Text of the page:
Friday, May 26, 2017

Nine Spices You Don't Need

FaceBook recipes for tiny kitchens

Another segment in the Cheapskates on the Move series:  If you are a follower of Odin Eats on FaceBook (link:, there is nothing new for you here. (Except an Avery template for printing labels!)

Substitutions or recipes?  If you have a well-stocked spice rack, there are nine spice blends you don't need to buy.

Whether you are trying to avoid gluten, control sodium or you're just "OUT" ("Who can be out of Chili Powder?"  It happens), Google is your friend. For the home chefs who are also "tiny-living in a boat or rv", this is nine less jars taking up space in the spice rack.  This also keeps your spices fresh, rotating everything out quicker (onion powder, for instance solidifies quickly in the Caribbean).   An added bonus is the ability to adjust for your preferred taste.  And why lay out more money, when it's all sitting right there in the cupboard?

TIPS:  Whole spices last longer than ground (mortar & pestle or small coffee grinder dedicated to spices).  Spices should be swapped out every 1-3 years or when their scent and taste start to fade (mark the date opened on the jar in permanent marker.  I found jar on the boat from 2012!).  Storing in glass jars is preferred since ziplocks can allow moisture in (if you must, use higher quality freezer bags or food quality storage bags).  Measure spices away from the stovetop instead of tipping the jar over a steaming skillet helps keep moisture out. Heat is also the enemy, so the spice racks right above the stovetop are shortening your spices lifespan.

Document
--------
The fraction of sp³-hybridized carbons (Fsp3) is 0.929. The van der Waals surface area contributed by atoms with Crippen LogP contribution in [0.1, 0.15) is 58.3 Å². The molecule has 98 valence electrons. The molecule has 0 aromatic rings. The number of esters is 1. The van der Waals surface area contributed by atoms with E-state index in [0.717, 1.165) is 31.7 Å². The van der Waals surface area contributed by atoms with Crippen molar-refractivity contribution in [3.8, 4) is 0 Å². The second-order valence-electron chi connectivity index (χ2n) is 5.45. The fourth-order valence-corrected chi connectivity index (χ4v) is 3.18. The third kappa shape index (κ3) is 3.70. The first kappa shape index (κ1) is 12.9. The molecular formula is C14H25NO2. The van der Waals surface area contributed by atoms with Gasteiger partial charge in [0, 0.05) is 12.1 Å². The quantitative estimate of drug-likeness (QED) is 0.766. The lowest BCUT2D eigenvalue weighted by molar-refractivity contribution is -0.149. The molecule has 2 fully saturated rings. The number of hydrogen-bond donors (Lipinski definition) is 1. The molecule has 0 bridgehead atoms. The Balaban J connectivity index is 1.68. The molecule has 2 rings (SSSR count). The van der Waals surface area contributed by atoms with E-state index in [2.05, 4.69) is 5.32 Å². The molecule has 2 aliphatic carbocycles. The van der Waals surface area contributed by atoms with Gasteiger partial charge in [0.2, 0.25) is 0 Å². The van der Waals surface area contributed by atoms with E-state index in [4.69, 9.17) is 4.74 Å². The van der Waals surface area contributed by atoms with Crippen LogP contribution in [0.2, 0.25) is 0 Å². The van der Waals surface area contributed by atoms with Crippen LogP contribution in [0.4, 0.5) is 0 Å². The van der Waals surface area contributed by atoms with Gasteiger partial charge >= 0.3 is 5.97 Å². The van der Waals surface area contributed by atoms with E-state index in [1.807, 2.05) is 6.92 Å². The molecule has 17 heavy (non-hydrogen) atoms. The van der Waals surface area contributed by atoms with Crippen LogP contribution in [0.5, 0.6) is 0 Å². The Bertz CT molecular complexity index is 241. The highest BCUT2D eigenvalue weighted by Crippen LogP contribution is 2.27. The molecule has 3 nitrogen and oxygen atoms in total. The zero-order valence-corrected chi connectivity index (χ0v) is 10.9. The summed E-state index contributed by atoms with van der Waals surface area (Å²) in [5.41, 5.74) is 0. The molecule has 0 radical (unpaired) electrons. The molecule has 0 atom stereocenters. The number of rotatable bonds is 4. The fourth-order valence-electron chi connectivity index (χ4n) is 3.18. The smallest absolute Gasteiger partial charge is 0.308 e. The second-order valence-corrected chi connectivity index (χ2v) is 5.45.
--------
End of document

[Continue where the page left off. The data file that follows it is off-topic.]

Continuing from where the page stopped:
Before we start, some recipes can be pared down to a single-serving for a recipe.  Others are more difficult.

 A 4 oz or 1/2 cup wide-mouth canning jar is excellent for spice recipes than are harder to reduce OR so you can dip in with a Tablespoon (ie. Taco Seasoning or Garam Masala). Try Amazon, WalMart or Ace Hardware:

Consider swapping out the metal canning lid with a plastic lid (especially on a boat).  Harder to find but again Amazon, WalMart or Ace Hardware (in canning season):

These Avery "Print to Edge" 2" round stickers (#22807) work nicely on canning lids and look nice on gifts (A pumpkin butter fetish in 2013).  Try Amazon or an office supply store:

Empty spice jar, canning jar, refill old jar

Spice jars are for those recipes that may require sprinkling (Chai).  We also keep these on the spice rack in the galley for inspiration.  I think I broke a lid or two so buy a few spares or try using discarded spice lids ($0.99 at Bed Bath and Beyond, ask at Penzey's for extra lids):

Avery 2"x2" "Print to Edge" Labels in Kraft Brown (#22846) are perfect for these spice bottles:

I've done the work for you.  If you bought the labels above, you can download this document & hit print.  No more digging for the recipe (these are the spice jar-size recipes.  See recipes below for smaller portions).  It also includes some bonus mixes including Greek, Julia Child's, No-Salt and Jerk.  Print using Avery's number or cut out & laminate on with scotch tape or packing tape. is good place for finding spice blend recipes and reducing by adjusting servings.  Be careful, though--it gets "confused" about reducing below 1/8 tsp so double check the proportions.  Note: A normal sized spice jar holds 6 Tbsp (3 tsp is a Tbsp. How are your fractions?)

ANOTHER NOTE:  In the US, I recommend Penzey's Spices.  I can attest to the fact their spices don't have a fillers because they clump in the Caribbean.  They are also sold in ziplock bags so you can refill your glass jar (save the planet & money!).  I also like Badia-brand (WalMart, ethnic aisle or anywhere in the Caribbean.  In smaller proportion ziplocs & CHEAP)

According to Odin Eats, you can't have enough of (Do you see a trend here?):
  • Coriander
  • Cumin
  • Garlic powder
  • Onion Powder
  • Oregano
  • Paprika